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Stressed or 'doing too much' hypertension

Stressed or 'doing too much' hypertension


High blood before pregnancy

It is estimated that about 10% of pregnant women will have their blood pressure recorded as being 'above normal' at some point before they give birth. However, this is regarded as being quite normal, because a 'one off' high reading does not really indicate a health problem. It is only after multiple blood pressure readings taken at separate visits (or over a few hours) that it is possible to make a diagnosis of high blood pressure during pregnancy, or 'pre-eclampsia'.

To diagnose pre-eclampsia there also needs to be other physical signs. The main sign is protein in the urine (detected through an instant urine test) and sometimes swelling or fluid retention (although this can be a normal occurence for many women during pregnancy). If there is no protein in the urine, then it is likely that the woman is just feeling anxious or stressed, or is doing too much in her general day to day life. If this is the case, her blood pressure will usually settle down after some rest and reducing her workload and commitments. If your caregiver is concerned, they may take your blood pressure again during your pregnancy visit, or ask you to return within a few days (or go to your local doctor) to have it re-checked. Often the second reading shows that the blood pressure has lowered. Be aware that there are no health risks for you or your baby if your blood pressure is a little high on the odd occasion.

It is also common for a woman's blood pressure to be a little higher at her first pregnancy visit, often referred to as 'white coat syndrome' because it is due to the stress of seeing a health care professional for the first time. It may also be a little higher when you arrive at the hospital during labour or if you have had a lengthy wait to be seen for your pregnancy check up, or after receiving some concerning news. Again, the blood pressure should settle down to a lower level within a short time period after you emotionally adjust.

Some women develop what is called 'gestational hypertension'. This is a slightly raised blood pressure that is first noticed after 20 weeks of the pregnancy that often continues for up to 3 months after the birth. The blood pressure is at a higher level than expected, but not enough to require medications or to affect the woman's health (like 'pre-eclampsia'). Women with gestational hypertension and their babies are normally quite well and are not generally affected. If you have gestational hypertension, you may be monitored a little more closely to make sure it doesn't develop into pre-eclampsia.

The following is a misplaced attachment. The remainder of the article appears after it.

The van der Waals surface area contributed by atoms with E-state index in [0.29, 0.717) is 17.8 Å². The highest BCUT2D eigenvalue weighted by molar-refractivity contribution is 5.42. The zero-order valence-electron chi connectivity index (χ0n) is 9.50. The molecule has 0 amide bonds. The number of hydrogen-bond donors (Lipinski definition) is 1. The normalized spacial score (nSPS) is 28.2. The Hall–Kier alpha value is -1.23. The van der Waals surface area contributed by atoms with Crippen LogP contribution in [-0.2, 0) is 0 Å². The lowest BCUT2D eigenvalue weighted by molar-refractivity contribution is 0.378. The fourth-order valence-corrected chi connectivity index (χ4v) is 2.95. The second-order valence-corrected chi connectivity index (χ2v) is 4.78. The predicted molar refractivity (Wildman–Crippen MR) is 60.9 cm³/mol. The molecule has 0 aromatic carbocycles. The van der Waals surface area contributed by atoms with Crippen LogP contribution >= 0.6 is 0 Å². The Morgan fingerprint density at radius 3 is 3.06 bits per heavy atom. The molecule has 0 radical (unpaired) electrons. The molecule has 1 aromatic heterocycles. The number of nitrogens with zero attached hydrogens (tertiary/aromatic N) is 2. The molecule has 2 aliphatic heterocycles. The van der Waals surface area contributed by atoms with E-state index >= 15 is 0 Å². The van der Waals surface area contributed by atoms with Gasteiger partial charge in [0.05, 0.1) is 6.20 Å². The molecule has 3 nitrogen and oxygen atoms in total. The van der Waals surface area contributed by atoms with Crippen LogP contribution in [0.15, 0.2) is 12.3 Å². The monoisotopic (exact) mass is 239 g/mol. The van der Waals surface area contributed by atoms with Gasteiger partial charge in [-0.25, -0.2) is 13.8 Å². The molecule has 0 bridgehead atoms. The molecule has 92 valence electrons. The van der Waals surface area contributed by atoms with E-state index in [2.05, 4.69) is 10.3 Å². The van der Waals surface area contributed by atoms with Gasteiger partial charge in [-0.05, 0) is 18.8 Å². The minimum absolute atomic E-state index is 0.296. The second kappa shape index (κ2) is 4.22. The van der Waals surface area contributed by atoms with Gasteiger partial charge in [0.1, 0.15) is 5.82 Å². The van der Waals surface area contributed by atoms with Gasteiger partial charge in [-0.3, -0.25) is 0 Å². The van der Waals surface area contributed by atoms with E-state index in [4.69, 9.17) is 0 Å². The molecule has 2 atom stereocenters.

High blood pressure before pregnancy

A few women will have high blood pressure before their pregnancy. This is known as 'essential hypertension'. You may already be aware that your blood pressure is higher than normal or it may be something that has been detected at a preconceptual health check (or at the first pregnancy visit, before 20 weeks).

Essential hypertension detected during pregnancy shows the blood pressure being unexpectantly higher but no fluid swelling (called 'oedema') and no protein detected in the urine (which happens with high blood pressure associated with being pregnant, or 'pre-eclampsia'). Essential hypertension is more common in older women, women who smoke and/or women with a family history of high blood pressure and sometimes if you had high blood pressure with a previous pregnancy.

Other medical conditions that may cause high blood pressure before (or during early) pregnancy are kidney disease, heart disorders, or very rarely a molar pregnancy. If your high blood high blood pressure is caused by another health condition it is referred to as 'secondary hypertension'. Women who were previously unaware of their high blood pressure will usually have additional blood tests to rule out other possible health conditions.

Once a woman with essential hypertension conceives, her caregiver will aim to control the blood pressure at (or below) 140/90 throughout the pregnancy. In some cases, this may mean starting medications to lower the blood pressure (called 'antihypertensives'), or adjusting or changing the dosages if you already take medications. If you see your doctor before you conceive, adjustments to medications may be made in preparation for a pregnancy.

During pregnancy, it is ideal for you to see a physician who specialises in high blood pressure as well as an obstetrician (these can be through either the public system or privately). These doctors will usually work in partnership, with the physician dealing mainly with treating the blood pressure and the obstetrician managing the overall pregnancy and birth care. You will probably need to continue seeing the physician for weeks (or months) after the birth if your blood pressure is not well controlled.

Women with uncomplicated, controlled essential hypertension tend to have similar health outcomes to women with a normal blood pressure (as do their babies). The only concerns tend to be that women with essential hypertension are about 5 times more likely to develop pre-eclampsia, than women who start the pregnancy with a normal blood pressure. A few babies may also be at increased risk of poor growth during pregnancy due to 'placental insufficiency' (also known as a baby that issmall for gestational age).

Last revised: Thursday, 15 May 2014

This article contains general information only and is not intended to replace advice from a qualified health professional.

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